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Art for EqualityThe NAACPs Cultural Campaign for Civil Rights$
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Jenny Woodley

Print publication date: 2014

Print ISBN-13: 9780813145167

Published to Kentucky Scholarship Online: September 2014

DOI: 10.5810/kentucky/9780813145167.001.0001

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“The true picture of America”

“The true picture of America”

(p.191) Conclusion “The true picture of America”
Art for Equality

Jenny Woodley

University Press of Kentucky

The conclusion considers the NAACP's relationship to culture from the mid-1950s until the end of the 1960s. Its efforts increasingly focused on employment opportunities within the entertainment industry, often using civil rights legislation to demand greater access for African Americans. An assessment is made of the NAACP's cultural strategy. Its attitude toward culture changed over time, and there were differences of opinion between staff, between leaders and members, and between the head office and the branches. The architects of the NAACP's cultural work viewed “high” culture differently from popular culture. They advocated cultural pluralism and encouraged images of the black middle class. Finally, while the association was sometimes guilty of overstating the importance and power of culture, this work complemented its legal and legislative efforts, and thus it was a significant part of the civil rights struggle.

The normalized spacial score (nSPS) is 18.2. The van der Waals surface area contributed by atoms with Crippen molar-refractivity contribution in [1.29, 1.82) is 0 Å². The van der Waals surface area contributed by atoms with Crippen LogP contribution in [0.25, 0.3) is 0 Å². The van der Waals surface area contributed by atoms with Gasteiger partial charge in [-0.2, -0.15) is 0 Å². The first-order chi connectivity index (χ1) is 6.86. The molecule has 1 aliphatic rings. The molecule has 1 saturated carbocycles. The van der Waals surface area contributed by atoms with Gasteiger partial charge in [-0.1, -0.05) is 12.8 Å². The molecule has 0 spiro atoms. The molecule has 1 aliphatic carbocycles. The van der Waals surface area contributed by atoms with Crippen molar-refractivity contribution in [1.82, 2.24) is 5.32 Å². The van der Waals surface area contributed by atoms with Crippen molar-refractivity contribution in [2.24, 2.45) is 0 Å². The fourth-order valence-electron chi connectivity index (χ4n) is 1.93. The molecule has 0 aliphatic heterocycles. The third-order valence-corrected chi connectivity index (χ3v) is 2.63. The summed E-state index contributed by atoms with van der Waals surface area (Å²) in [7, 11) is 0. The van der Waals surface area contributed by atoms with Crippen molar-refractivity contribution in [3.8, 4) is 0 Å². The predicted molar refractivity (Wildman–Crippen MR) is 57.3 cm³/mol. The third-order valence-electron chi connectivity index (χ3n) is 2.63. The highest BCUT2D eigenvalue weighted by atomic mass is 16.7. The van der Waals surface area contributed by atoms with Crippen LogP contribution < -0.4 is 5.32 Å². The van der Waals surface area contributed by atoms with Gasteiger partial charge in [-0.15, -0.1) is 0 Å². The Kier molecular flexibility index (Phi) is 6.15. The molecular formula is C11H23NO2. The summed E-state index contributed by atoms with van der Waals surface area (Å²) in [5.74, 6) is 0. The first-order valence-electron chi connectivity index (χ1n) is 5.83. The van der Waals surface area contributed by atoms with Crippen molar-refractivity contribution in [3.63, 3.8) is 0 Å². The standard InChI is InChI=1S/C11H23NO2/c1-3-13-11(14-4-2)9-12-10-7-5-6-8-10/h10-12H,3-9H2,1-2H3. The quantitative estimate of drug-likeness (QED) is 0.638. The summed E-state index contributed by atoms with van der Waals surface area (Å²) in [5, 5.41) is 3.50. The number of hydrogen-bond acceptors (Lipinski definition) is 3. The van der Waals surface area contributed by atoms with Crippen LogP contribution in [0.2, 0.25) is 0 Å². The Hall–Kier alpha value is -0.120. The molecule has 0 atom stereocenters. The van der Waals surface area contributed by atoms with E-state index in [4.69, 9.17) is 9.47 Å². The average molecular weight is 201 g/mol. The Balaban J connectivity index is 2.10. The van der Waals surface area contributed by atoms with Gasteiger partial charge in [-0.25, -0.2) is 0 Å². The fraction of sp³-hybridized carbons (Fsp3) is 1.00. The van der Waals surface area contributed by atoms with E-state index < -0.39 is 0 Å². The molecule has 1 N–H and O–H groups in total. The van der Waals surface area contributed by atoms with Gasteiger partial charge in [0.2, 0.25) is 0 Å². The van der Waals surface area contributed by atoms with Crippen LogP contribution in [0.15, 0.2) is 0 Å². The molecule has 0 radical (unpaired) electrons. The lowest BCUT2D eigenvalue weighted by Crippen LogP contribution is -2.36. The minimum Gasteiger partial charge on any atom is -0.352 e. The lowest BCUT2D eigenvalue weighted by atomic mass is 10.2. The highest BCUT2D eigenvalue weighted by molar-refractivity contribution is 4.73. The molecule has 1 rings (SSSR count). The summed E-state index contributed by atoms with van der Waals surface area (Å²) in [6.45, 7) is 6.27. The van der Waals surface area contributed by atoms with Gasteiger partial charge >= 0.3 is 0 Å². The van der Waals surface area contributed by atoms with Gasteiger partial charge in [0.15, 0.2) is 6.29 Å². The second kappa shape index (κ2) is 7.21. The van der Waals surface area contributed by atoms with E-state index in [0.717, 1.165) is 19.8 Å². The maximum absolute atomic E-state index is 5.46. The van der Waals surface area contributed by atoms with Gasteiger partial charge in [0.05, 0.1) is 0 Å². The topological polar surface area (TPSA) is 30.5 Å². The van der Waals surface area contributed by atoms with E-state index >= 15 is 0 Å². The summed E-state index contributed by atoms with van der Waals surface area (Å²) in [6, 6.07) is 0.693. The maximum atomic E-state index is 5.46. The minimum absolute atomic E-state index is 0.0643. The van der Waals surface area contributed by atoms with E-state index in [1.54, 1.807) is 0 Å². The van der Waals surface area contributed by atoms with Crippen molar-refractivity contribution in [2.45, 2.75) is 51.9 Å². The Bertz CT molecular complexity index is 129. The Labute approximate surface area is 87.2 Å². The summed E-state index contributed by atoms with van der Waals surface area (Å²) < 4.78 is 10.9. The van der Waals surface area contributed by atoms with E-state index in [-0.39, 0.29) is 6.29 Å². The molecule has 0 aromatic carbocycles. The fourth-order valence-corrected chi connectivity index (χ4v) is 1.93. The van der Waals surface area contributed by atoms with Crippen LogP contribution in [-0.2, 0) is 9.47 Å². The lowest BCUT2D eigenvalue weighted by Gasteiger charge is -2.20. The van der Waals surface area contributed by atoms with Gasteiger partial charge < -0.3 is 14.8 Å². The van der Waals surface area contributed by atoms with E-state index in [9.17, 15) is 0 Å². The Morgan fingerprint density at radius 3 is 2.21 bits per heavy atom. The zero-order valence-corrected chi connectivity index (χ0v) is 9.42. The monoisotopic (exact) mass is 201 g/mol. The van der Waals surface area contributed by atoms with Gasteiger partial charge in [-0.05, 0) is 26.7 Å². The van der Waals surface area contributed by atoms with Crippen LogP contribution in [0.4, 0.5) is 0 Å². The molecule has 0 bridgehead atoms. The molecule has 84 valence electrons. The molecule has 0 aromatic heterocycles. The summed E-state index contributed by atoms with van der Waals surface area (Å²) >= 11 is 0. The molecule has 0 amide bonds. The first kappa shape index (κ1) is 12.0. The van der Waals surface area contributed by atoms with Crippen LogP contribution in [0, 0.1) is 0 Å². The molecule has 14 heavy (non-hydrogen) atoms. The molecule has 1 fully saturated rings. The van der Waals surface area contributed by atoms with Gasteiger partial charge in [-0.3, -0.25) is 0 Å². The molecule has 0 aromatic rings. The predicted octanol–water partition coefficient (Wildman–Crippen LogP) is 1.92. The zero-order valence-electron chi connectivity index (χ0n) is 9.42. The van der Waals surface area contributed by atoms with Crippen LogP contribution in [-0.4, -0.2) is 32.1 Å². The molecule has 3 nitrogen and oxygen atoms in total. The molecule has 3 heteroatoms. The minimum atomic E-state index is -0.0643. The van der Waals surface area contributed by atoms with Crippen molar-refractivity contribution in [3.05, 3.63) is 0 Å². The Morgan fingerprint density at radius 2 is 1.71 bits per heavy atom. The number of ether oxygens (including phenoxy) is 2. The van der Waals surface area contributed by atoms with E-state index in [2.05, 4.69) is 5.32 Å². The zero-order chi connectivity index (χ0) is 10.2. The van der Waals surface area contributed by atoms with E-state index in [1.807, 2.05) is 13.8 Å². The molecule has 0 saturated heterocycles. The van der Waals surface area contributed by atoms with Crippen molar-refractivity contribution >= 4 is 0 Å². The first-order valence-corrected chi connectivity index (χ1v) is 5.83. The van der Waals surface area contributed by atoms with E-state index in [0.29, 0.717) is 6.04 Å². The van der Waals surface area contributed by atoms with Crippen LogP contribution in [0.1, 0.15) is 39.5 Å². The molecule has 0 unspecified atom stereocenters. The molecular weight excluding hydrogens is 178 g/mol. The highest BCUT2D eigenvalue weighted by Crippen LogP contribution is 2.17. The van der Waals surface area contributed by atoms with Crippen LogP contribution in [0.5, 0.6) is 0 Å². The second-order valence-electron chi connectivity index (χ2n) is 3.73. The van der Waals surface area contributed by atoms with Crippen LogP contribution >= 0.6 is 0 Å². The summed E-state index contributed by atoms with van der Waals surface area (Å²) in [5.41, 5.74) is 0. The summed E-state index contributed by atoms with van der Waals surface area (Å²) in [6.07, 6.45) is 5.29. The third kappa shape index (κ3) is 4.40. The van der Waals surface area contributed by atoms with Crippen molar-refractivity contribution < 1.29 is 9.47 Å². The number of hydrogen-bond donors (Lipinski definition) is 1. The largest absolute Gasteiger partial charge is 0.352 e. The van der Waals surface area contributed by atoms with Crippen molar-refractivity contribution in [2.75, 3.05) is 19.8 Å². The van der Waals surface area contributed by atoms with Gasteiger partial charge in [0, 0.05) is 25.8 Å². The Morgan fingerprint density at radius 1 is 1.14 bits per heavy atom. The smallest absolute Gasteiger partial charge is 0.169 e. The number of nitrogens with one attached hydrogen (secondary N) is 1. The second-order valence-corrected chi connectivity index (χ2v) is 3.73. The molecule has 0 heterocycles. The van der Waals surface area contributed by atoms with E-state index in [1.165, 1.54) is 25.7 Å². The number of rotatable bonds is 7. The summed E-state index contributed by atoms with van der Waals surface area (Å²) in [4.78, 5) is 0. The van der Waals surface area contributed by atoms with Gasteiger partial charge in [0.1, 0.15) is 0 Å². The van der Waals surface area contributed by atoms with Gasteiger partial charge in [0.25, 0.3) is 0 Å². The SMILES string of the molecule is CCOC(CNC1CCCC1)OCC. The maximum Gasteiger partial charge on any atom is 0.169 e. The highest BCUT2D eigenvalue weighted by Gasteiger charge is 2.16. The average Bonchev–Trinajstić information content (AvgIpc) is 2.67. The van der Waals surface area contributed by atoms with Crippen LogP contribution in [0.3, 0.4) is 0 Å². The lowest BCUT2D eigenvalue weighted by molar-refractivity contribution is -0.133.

Keywords:   High culture, Popular culture, Cultural pluralism, Black middle class, Civil rights

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